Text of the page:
Writing for the Library of Law and Liberty, Prof. Hadley Arkes argues that the decision in the Town of Greece case should bring about jubilation, since if we attend closely to the holding of the Court, it protects the religious as it protects everyone.
“[T]he [Town of Greece] case has a redeeming touch of madness: It did not offer a defense of religion as a distinct body of conviction and practice, which deserved to be appreciated and celebrated, especially in the life of a republic. But it offered a deeper, wider protection of religion, running well beyond the matter of prayers before legislative assemblies.”
“Many of the religious, in their euphoria over the outcome [of the Town of Greece case], may not have noticed that Justice Kennedy moved in an expansive sweep by reducing ‘religion’ to encompass atheism or the rejection of gods and God. And yet the atheists surely did notice. In different parts of the country atheists have experienced a new surge of energy as they’ve sought to take advantage of this new license conferred by the Court in Town of Greece.…[E]ven our friends at the Church of the Flying Spaghetti Monster are flying again: They are getting in gear to field members on a broad field to offer themselves for invocations and their parody of religion. Truly, the holding in Town of Greece has brought us Springtime for Atheists.”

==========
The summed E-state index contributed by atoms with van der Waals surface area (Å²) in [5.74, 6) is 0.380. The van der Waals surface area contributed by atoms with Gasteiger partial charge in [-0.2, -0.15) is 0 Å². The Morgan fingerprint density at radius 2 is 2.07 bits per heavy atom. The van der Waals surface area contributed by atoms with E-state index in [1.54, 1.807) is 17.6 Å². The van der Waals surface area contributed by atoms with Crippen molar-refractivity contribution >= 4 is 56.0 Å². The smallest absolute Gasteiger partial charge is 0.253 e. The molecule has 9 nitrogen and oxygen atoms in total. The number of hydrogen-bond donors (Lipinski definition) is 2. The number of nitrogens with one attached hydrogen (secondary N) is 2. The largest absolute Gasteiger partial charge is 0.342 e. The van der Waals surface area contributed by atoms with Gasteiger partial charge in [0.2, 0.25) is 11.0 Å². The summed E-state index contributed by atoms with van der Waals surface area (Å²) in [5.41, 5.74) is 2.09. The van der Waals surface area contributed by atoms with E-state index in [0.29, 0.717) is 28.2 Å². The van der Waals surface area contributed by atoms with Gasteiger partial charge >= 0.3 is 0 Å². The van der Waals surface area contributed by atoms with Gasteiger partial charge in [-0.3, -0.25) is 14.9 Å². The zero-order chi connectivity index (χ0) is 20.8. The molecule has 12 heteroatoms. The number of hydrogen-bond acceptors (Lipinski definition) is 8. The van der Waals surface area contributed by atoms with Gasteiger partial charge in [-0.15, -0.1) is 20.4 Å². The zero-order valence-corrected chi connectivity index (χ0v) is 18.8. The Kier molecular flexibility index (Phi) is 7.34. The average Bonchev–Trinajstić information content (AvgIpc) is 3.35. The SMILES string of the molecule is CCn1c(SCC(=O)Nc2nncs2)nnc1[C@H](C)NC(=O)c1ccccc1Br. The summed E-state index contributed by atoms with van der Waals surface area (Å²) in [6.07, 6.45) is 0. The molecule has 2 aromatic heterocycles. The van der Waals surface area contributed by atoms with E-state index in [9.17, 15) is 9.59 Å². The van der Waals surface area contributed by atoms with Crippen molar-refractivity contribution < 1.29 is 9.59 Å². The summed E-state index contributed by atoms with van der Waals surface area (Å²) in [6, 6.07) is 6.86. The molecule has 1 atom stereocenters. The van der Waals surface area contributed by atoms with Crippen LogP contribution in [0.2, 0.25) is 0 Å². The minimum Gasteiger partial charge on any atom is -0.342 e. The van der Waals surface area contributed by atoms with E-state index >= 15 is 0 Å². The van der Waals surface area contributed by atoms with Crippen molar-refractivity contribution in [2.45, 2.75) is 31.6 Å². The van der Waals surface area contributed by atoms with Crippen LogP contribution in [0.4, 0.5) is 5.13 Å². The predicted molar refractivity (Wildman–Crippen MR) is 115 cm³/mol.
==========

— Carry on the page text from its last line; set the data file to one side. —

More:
“What we may be seeing engaged here is nothing more than what we have seen in many other instances in our law: Lawyers and judges come to understand the holding in the case as so closely tied to the circumstances in the case that they have a hard time seeing the principle that may apply quite as aptly to other cases more remote, with far different circumstances.”
“If we see the holding in Town of Greece with a different lens, the holding works to protect the religious as it casts protections on us all, the religious and non-religious. In that respect it could deliver some of the same advantages that I’ve suggested for an alternative line of reasoning in the Hobby Lobby case. I’ve argued in that vein, following the lead of Judges Janice Rogers Brown and Diane Sykes in other cases, that Hobby Lobby could have been won without putting the main and decisive accent on the ‘theology’ of the litigants or the ‘sincerity’ of their ‘beliefs.’ Indeed, most critically, the case could have been resolved without reducing our understanding of ‘religion’ to a cluster of ‘beliefs’ detached from the claims of truth.”
“If my reading here is correct, the holding in Town of Greece wrought better than we had reason to hope, and accomplished even more than our friends have lauded it for doing. The lesson, and the case, may finally be put in this way: Can we not see the ingredients of a better jurisprudence, and a jurisprudence running deeper, in a jurisprudence that would protect the religious as it would protect us all?”
Read the whole piece here